Hello all! I hope everyone had a fun and restful fall break away from campus! I know I did, though I wasn’t too far away from campus. In fact, I attended the Spiritual Exercises at the new Joyce Contemplative Center (JCC) for the first time after years of wondering whether that would be something I would enjoy (spoiler alert: it was).
So, what exactly are the Spiritual Exercises? Well, in the 16th century St. Ignatius of Loyola created a series of meditations, contemplations, and prayers to help others deepen their relationship with God and understanding of their faith. The series is meant to be completed over the course of 30 days, but this retreat adapts it into five days of silent reflection, daily mass, and presentations from the college Chaplains.
I remember receiving an email from the Chaplain’s Office tailored specifically for seniors: “Seniors! Don’t graduate without doing the Spiritual Exercises!” I had heard about this retreat several times throughout the years, but I had always been too busy with a theatre production to take part in them myself. I suppose I was also a little afraid of giving them a try; I knew almost nothing about what the week-long retreat was supposed to be about except for sitting in silence. Nevertheless, I took advantage of the fact that I didn’t have to stay on campus to rehearse for a play as I usually do over fall break, finished my Fulbright application an hour before the deadline, and hopped on a bus to the Contemplative Center.
The construction of the JCC had just been completed while I was abroad, so I was glad I would be able to see it while it was still brand new. Located in West Boylston, the center sits atop a hill overlooking the Wachusett Reservoir, which harbors a fantastic view of the horizon. It is also just far away enough from civilization to have its own aura of peace and quiet. When we first arrived I was astounded not only by the view, but also by how much the center reminded me of a cross between a hotel and a ski lodge with its spacious accommodations and modern architecture and furniture. Was I on vacation or on retreat?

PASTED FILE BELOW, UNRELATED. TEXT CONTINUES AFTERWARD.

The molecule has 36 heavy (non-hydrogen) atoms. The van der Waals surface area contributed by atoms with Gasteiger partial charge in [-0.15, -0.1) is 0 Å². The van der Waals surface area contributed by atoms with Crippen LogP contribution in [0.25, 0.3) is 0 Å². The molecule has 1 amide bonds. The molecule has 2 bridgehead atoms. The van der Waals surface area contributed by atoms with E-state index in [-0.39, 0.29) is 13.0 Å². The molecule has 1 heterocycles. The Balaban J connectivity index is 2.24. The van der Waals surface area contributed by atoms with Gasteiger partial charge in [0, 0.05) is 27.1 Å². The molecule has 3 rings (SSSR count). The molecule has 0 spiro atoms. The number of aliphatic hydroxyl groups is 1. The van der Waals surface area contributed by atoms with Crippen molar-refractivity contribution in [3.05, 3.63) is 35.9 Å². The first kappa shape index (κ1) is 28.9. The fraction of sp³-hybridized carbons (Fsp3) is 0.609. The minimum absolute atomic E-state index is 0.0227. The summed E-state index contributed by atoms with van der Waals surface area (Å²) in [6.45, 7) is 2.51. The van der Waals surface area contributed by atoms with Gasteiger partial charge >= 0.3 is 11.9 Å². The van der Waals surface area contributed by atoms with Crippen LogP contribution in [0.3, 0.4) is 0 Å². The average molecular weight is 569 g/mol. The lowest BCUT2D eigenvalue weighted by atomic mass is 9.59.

I was also surprised by how many other seniors were also at the retreat. At the same time, I felt a great sense of comfort knowing that many of my friends were there too, some for the same reasons I was there. We were able to bond over lunch before starting the period of silent reflection with one of many talks from one of the Chaplains. I found the silence to be unnerving at first; it was like we were attending a 5-day funeral for our future conversations rather than attending a 5-day retreat. However, it soon felt less like a funeral once we were given scripture and prayers to reflect upon throughout the day. When we weren’t listening to a talk, attending mass, or eating a meal, we were free to roam about the center and keep ourselves busy with journaling about our reflections, reading one of the many books available for us to read, or getting creative with the coloring and painting materials left for us to use. We were also able to talk to our spiritual advisor individually for a half hour every day to talk about what kind of progress we’ve made in our reflections.
My experience during the Spiritual Exercises was extremely personal and much more fulfilling than I expected. In the silence I discovered more about myself and my relationship with God than I would have on my own and without the guidance of the Chaplains. It was scary sometimes to confront these discoveries, but I wouldn’t have wanted to experience it any other way. It was also really comforting to know that all of us at the retreat were in it together; though we reflected on our own, I felt like we all reflected and grew together.
At the end of the retreat we were finally able to speak out about our experiences and collectively reflect on what we had learned during the retreat. Many of the comments reflected a desire to continue growing in this spirituality and in the joy and love we found in this community even though we didn’t speak a word to each other. Needless to say, when we were asked to share the sign of peace at the final mass, we met each other with joyful hugs and well-wishes, and the lunch we shared afterward was buzzing with warm conversations and laughter.
That said, I strongly encourage you to attend the Spiritual Exercises at least once during your Holy Cross career even if you haven’t prayed in a while or aren’t Catholic. The Chaplains do a wonderful job at helping everyone feel comfortable thinking and talking about Scripture and how we can relate it to our own lives, and the JCC is the perfect place to do so (also, the food is amazing and well worth staying for!) The Spiritual Exercises retreat takes place four times during the year, so watch out for announcements from the Chaplain’s Office about dates and registration! In the meantime, you can read more about this and other retreats at Holy Cross by clicking here.
I hope you consider attending one of the retreats and I hope reading about my experiences has given you more insight on what the retreat experience is like. Thanks for reading, and I’ll see you again soon!